Rain falls at the summit of Greenland ice sheet for first time on record

Overall, the ice sheet managed to gain 396 gigatons of mass because of snowfall from September 2020 to August 2021 — average for recent decades, although still significantly lower than in the 1990s.

However, mass increases because of snow on the ice sheet’s surface are only part of the story.

During the year, a large portion of ice is lost through the calving, or breaking off, of icebergs. Ice is also lost from relatively warmer seawater coming into contact and melting glacier tongues. (A much smaller proportion of ice is also lost through “basal melting,” which accounts for the heat flux from under the ice sheet as it slides over the ground.)

This year, scientists calculated that around 500 gigatons were lost to iceberg calving and ocean melt — the highest in 35 years of satellite records.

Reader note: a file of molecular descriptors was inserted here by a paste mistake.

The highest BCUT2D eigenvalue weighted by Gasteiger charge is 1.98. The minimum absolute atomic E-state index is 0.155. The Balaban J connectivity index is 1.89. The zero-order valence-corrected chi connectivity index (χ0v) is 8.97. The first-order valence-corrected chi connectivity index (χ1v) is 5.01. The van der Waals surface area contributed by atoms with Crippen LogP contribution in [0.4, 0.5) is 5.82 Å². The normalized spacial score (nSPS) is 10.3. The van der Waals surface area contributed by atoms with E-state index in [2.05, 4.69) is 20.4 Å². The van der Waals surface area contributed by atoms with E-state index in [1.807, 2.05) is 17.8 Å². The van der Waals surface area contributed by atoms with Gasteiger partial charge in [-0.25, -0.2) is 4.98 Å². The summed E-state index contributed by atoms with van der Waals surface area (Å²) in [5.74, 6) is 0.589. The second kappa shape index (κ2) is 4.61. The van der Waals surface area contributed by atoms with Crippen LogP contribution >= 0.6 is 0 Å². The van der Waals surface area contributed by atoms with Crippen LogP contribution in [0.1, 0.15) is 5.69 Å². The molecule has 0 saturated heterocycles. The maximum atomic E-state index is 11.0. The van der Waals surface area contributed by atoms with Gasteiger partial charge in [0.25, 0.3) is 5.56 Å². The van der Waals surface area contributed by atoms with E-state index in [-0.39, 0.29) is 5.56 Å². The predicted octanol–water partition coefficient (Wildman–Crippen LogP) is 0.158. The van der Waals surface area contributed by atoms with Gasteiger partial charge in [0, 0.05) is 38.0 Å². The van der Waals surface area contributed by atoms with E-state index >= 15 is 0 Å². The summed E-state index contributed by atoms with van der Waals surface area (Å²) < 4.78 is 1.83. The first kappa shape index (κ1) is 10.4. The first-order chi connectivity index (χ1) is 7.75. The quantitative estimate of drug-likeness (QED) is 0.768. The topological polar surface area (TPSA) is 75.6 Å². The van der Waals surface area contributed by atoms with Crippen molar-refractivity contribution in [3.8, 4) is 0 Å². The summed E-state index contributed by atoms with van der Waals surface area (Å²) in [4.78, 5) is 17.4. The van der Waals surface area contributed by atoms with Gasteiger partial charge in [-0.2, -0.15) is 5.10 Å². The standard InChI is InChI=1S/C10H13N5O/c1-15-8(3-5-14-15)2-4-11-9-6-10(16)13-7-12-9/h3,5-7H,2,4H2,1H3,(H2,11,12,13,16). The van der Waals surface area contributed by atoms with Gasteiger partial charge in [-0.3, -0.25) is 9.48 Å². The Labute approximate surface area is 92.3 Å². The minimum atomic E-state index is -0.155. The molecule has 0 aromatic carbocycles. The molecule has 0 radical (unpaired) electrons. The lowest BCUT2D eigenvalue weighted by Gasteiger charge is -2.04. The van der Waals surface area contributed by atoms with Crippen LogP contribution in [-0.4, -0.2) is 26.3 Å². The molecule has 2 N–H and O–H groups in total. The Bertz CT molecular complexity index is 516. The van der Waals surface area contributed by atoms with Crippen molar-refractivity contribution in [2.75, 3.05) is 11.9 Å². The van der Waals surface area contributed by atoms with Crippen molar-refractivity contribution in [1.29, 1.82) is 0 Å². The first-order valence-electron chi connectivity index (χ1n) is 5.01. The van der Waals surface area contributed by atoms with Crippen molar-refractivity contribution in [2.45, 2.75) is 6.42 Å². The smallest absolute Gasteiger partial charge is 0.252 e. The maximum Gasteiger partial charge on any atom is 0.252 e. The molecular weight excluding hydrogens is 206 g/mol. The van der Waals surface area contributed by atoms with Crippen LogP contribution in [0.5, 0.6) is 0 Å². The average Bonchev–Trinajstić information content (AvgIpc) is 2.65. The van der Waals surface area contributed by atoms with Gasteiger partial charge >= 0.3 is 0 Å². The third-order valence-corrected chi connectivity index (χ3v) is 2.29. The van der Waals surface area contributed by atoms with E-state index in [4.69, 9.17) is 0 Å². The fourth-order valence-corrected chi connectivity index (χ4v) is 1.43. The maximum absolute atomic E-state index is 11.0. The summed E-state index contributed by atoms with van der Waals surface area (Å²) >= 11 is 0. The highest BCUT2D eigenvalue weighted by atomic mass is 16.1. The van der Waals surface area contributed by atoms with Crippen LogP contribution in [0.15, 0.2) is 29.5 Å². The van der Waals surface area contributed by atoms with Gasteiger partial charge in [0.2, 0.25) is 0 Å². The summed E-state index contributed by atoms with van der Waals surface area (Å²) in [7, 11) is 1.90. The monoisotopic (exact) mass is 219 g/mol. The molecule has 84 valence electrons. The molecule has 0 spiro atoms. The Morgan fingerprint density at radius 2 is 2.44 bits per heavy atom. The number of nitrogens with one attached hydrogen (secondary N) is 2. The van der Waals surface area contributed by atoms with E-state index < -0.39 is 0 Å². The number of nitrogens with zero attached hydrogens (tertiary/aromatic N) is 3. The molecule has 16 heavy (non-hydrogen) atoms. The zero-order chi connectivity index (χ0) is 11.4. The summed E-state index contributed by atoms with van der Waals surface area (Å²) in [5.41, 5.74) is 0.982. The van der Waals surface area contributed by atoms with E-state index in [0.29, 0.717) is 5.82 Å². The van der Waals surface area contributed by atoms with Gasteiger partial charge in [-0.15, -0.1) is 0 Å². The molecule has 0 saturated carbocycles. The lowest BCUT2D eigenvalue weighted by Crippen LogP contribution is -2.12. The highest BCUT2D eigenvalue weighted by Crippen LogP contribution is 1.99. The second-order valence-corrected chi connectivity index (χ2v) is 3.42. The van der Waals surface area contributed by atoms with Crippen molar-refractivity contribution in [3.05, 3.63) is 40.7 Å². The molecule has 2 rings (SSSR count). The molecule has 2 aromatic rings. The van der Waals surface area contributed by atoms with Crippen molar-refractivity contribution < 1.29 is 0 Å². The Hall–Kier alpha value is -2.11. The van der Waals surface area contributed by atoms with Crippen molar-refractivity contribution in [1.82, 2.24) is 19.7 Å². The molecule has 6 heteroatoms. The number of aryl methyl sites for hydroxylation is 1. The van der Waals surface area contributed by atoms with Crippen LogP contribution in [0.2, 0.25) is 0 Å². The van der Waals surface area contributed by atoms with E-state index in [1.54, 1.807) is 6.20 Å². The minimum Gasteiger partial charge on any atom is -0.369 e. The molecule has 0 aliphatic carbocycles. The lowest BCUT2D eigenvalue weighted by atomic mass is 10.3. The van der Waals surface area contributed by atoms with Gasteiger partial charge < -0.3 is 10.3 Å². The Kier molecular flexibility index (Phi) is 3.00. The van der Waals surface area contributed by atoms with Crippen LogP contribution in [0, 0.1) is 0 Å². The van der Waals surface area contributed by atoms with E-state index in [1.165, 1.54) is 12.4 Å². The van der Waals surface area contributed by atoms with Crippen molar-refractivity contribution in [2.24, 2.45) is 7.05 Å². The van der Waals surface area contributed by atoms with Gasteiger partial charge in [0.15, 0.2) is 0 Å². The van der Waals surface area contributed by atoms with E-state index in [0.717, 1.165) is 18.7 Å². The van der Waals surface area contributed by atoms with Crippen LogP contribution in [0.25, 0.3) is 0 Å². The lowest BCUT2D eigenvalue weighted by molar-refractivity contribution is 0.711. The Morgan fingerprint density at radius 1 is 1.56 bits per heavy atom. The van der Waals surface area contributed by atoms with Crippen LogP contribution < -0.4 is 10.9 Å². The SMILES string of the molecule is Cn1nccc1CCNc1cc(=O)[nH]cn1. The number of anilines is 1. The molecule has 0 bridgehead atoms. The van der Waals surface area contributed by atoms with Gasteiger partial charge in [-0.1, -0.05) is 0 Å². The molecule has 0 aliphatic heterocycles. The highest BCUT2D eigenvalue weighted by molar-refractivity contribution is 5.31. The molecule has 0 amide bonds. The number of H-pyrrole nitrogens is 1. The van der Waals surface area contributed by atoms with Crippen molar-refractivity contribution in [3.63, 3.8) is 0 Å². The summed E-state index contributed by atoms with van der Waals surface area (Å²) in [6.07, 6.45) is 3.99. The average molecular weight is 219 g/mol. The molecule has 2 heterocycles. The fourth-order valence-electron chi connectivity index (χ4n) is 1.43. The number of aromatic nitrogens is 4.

Notably, the Jakobshavn Glacier (also known as the Ilulissat glacier) on West Greenland, the world’s fastest-moving glacier, shed about 45 gigatons in the past year — particularly alarming considering that it was growing recently. This calving accounts for about 10 percent of the total calving and ocean melt loss this year.

“The warmer ocean — together with the surface melt — is what really makes a glacier like that retreat and probably Jakobshavn got the double whammy this year,” ocean scientist Josh Willis wrote in an email. Willis leads NASA’s Oceans Melting Greenland project, and he conducted field research in Greenland this summer.